Black History Month 2021

Black history month

William Edward Hall

William Edward Hall (VC)
William Edward Hall (VC) Photo: Wikipedia

Victoria Cross recipient William Hall was born in 1827 in Horton, Nova Scotia, the youngest of seven children. His parents, Jacob and Lucy Hall, were former enslaved Americans who had come to Nova Scotia as a result of the War of 1812. Hall grew up on the family farm beside the Avon River, and it is believed that he received some training in navigation, a subject that was being taught to young Black males in Halifax at the time.

William Hall launched his seafaring career at the age of seventeen, first joining the crew of an American trading vessel in 1844 as a merchant seaman. In 1852, he enlisted in the Royal Navy in Liverpool as an Able Seaman. Before long, Hall was decorated with British and Turkish medals for his service in the Crimean War.

In 1857, while serving on the Her Majesty’s Ship (HMS) Shannon, Hall volunteered with a relief force sent to Lucknow, India, where a British garrison was besieged. Two survived the attack, Seaman Hall and Lieutenant Thomas Young, but only Hall was left standing, and he continued to fight until the relief of the garrison was assured. For this outstanding display of bravery, he was awarded the Victoria Cross.

William Hall was presented with his Victoria Cross on October 28, 1859, on board the Her Majesty’s Ship (HMS) Donegal while the ship sat in Queenstown Harbour, Ireland. With this award, he became the first Black person, the first Nova Scotian and the first Canadian sailor to receive this outstanding honour.

Hall died on his farm in Avonport on August 27, 1904, and is buried in Hantsport, Nova Scotia, where his grave is marked by a monument at the Baptist church. His Victoria Cross is preserved at the Nova Scotia Museum.

Violet King (1929-1982)

King
Violet King Photo: Wikipedia

Violet King was the first Black person to obtain a law degree in Alberta and the first Black person admitted to the Alberta Bar. Overall, she was Canada’s first Black female lawyer. She was also the first woman appointed to an executive position in the YMCA in the United States.

King attended the University of Alberta in 1948, and out of 142 students, she was one of the only three in the Faculty of Law. She was a member of the Blue Stocking Club — a discussion group for women with an emphasis on history and public affairs. She was also Vice-President of the students’ union and representative of the students’ union to the National Federation of Canadian University Students. In 1951-52, she was elected as class historian and was the 1952 Alberta representative to the International Student Conference in Ontario. In 1953, she was the only woman in her graduating class.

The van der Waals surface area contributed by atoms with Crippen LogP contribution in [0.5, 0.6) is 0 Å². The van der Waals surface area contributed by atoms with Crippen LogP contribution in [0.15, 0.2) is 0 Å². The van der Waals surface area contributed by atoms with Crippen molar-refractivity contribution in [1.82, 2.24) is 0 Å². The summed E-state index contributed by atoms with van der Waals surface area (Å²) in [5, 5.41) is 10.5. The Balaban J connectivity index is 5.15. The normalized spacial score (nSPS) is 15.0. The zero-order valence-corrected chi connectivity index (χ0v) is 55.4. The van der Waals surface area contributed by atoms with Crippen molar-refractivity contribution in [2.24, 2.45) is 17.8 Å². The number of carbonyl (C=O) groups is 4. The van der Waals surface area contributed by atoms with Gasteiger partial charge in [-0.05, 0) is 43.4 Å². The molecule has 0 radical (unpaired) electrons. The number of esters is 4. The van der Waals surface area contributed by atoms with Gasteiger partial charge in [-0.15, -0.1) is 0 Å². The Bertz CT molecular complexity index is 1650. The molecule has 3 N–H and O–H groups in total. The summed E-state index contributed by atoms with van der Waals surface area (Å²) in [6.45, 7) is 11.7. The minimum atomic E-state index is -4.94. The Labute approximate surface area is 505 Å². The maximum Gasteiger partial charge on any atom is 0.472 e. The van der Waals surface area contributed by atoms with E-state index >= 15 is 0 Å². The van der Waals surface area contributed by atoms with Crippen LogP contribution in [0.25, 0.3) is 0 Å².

King practiced law in Calgary for several years and gave speeches publicly about racism. In November 1953, she described the challenges women had faced in the work force, and expressed hope in the future that greater would be placed on a person’s ability rather than their race or gender. King later worked in Ottawa for Citizenship and Immigration for seven years as executive assistant to the chief of the Liaison Branch, and directing programs with the Canadian Citizenship Council. Her work involved travelling around Canada to meet with leaders of different service and community organizations.

In 1963, King moved to New Jersey to become executive director of the YMCA’s Community Branch and took on the role of assisting Black applicants seeking employment. In 1969, she moved to Chicago to become director of planning, and later director of manpower. In 1976, she was appointed executive director of the National Council of YMCA’s Organizational Development Group. In 1998, King was inducted into the National YMCA Hall of Fame.

Although she passed away from cancer at only age 52, King’s life consisted of important milestones that broke down barriers for Black people in Canada, particularly because it was extremely difficult to enter the legal profession for all women, especially those who belonged to a racial minority. She is an inspiration for those who work hard and aspire to do great things in their field.